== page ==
Deutsche B÷rse buys 5% of India's BSE

The 5% stake in the Bombay Stock Exchange values the Indian exchange at $854 million.
Deutsche B÷rse will buy a 5% stake in the Bombay Stock Exchange for Rs1.89 billion ($42.7 million) representing a value of Rs37.8 billion ($854 million) for the Indian bourse.

BSE, which was established in 1875, is the oldest stock exchange in Asia. It is a corporatised entity and is presently in the process of demutualisation. The BSE has a network across 417 cities and towns of India. Companies listed on the BSE have a total market capitalisation of $850 billion.

Deutsche B÷rse is the largest exchange organisation worldwide with the Frankfurt Stock Exchange and the world's leading derivatives exchange Eurex among its major markets. Deutsche B÷rse is itself listed on the Frankfurt Stock Exchange. Other exchanges said to have been interested in the BSE stake include the London Stock Exchange, NASDAQ and Singapore Exchange. It has not yet been clarified whether the BSE wil be inducting further strategic and financial investors.

BSE managing director and CEO, Rajnikant Patel, says: ôThis transaction is an important step for BSE and a firm beginning towards bringing the global markets to India.ö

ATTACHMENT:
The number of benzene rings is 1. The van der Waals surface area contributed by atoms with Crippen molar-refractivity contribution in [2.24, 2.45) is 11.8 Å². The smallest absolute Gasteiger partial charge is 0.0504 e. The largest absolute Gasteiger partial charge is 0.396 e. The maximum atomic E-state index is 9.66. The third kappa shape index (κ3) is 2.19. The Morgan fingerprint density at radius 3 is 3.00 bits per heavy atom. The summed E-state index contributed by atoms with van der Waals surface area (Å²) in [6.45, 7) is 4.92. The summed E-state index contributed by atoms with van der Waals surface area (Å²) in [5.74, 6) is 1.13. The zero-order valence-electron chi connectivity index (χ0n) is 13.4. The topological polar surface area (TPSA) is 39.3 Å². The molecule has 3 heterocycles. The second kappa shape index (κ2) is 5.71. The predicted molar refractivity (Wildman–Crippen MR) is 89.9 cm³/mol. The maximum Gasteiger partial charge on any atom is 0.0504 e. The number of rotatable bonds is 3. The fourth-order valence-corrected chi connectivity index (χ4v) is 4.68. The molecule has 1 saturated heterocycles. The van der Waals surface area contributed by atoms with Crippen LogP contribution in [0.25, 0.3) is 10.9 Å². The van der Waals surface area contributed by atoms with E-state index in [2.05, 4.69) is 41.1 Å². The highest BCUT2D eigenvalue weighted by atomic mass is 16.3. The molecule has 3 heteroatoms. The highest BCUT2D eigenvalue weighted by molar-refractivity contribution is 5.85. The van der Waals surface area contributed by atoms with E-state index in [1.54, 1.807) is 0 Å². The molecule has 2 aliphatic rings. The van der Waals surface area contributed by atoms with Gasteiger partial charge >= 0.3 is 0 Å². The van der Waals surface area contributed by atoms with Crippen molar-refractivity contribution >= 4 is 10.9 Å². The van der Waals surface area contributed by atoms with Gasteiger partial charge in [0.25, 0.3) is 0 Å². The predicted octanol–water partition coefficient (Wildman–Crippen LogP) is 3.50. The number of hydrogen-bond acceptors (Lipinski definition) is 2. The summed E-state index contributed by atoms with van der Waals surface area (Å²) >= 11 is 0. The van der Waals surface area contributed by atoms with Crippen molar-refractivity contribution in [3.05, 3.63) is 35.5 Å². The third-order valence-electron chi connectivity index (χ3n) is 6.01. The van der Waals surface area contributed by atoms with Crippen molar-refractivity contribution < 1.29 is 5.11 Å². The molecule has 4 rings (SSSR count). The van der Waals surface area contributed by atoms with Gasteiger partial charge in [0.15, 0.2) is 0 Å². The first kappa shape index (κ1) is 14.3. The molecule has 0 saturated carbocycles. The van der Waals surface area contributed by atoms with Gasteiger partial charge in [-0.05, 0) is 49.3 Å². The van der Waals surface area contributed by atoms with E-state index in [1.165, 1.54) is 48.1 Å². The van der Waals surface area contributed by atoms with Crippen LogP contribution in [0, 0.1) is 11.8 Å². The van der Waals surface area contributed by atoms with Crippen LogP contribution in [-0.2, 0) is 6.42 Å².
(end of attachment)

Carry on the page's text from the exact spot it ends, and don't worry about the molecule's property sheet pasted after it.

For Deutsche B÷rse the investment expands its presence in Asia in a market it sees as a ôkey growth areaö.

The transaction follows an announcement in January this year that the New York Stock Exchange will take a 5% stake in IndiaÆs younger exchange, the National Stock Exchange (NSE), for $115 million in a deal which valued the NSE at $2.5 billion.

Specialists commented that the differential between the NSE and BSE captures the fact that the 1994 founded NSE is widely perceived as more efficient and, in just over a decade of existence, has been successful in taking away a great deal of market share from the much older BSE. The NSE's success was derived from the fact that it managed to move the market away from intermediaries and closer to investors; this was a long overdue change which made stock trading far more transparent.

Both deals follow close on the heels of IndiaÆs central bank, the Reserve Bank of India, in December permitting foreign investments in IndiaÆs stock exchanges with some restrictions - up to 26% of an exchange can be held by foreign investors but no single investor can hold more then 5%

The world's leading exchanges seem in synch with other financial services businesses in recognising that emerging markets like India are crucial to future growth rather then the mature western markets in which they have traditionally operated. While the Indian exchanges are today quite small compared to their global partners, the size also reflects the potential.
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